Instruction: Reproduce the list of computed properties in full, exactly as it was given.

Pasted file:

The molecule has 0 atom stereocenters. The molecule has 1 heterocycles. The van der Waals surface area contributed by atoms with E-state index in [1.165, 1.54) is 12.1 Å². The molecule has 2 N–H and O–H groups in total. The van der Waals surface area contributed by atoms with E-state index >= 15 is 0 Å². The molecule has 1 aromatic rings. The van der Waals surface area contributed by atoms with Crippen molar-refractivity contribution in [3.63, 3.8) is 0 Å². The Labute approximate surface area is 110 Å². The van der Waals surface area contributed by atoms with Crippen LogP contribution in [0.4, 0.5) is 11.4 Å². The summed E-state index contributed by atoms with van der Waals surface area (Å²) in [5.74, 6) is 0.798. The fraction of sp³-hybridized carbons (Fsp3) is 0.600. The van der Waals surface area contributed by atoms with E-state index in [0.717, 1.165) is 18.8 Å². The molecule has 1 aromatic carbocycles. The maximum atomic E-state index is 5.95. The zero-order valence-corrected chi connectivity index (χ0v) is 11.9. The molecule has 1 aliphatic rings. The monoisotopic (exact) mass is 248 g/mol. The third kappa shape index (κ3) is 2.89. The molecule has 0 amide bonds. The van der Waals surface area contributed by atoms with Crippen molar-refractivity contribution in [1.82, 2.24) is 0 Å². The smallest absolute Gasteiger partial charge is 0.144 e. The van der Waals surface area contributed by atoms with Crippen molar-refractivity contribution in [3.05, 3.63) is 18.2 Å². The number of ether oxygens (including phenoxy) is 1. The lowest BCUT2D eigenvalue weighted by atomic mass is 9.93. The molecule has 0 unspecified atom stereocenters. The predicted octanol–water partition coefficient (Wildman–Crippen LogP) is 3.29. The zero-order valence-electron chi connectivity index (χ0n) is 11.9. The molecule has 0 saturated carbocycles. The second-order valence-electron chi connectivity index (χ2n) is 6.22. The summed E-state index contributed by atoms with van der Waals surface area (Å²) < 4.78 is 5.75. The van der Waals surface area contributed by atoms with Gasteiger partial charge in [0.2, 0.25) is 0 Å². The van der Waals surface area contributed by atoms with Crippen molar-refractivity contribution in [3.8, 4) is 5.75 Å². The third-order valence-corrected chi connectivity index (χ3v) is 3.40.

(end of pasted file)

The molecule has 0 atom stereocenters. The molecule has 1 heterocycles. The van der Waals surface area contributed by atoms with E-state index in [1.165, 1.54) is 12.1 Å². The molecule has 2 N–H and O–H groups in total. The van der Waals surface area contributed by atoms with E-state index >= 15 is 0 Å². The molecule has 1 aromatic rings. The van der Waals surface area contributed by atoms with Crippen molar-refractivity contribution in [3.63, 3.8) is 0 Å². The Labute approximate surface area is 110 Å². The van der Waals surface area contributed by atoms with Crippen LogP contribution in [0.4, 0.5) is 11.4 Å². The summed E-state index contributed by atoms with van der Waals surface area (Å²) in [5.74, 6) is 0.798. The fraction of sp³-hybridized carbons (Fsp3) is 0.600. The van der Waals surface area contributed by atoms with E-state index in [0.717, 1.165) is 18.8 Å². The molecule has 1 aromatic carbocycles. The maximum atomic E-state index is 5.95. The zero-order valence-corrected chi connectivity index (χ0v) is 11.9. The molecule has 1 aliphatic rings. The monoisotopic (exact) mass is 248 g/mol. The third kappa shape index (κ3) is 2.89. The molecule has 0 amide bonds. The van der Waals surface area contributed by atoms with Crippen molar-refractivity contribution in [1.82, 2.24) is 0 Å². The smallest absolute Gasteiger partial charge is 0.144 e. The van der Waals surface area contributed by atoms with Crippen molar-refractivity contribution in [3.05, 3.63) is 18.2 Å². The number of ether oxygens (including phenoxy) is 1. The lowest BCUT2D eigenvalue weighted by atomic mass is 9.93. The molecule has 0 unspecified atom stereocenters. The predicted octanol–water partition coefficient (Wildman–Crippen LogP) is 3.29. The zero-order valence-electron chi connectivity index (χ0n) is 11.9. The molecule has 0 saturated carbocycles. The second-order valence-electron chi connectivity index (χ2n) is 6.22. The summed E-state index contributed by atoms with van der Waals surface area (Å²) < 4.78 is 5.75. The van der Waals surface area contributed by atoms with Gasteiger partial charge in [0.2, 0.25) is 0 Å². The van der Waals surface area contributed by atoms with Crippen molar-refractivity contribution in [3.8, 4) is 5.75 Å². The third-order valence-corrected chi connectivity index (χ3v) is 3.40.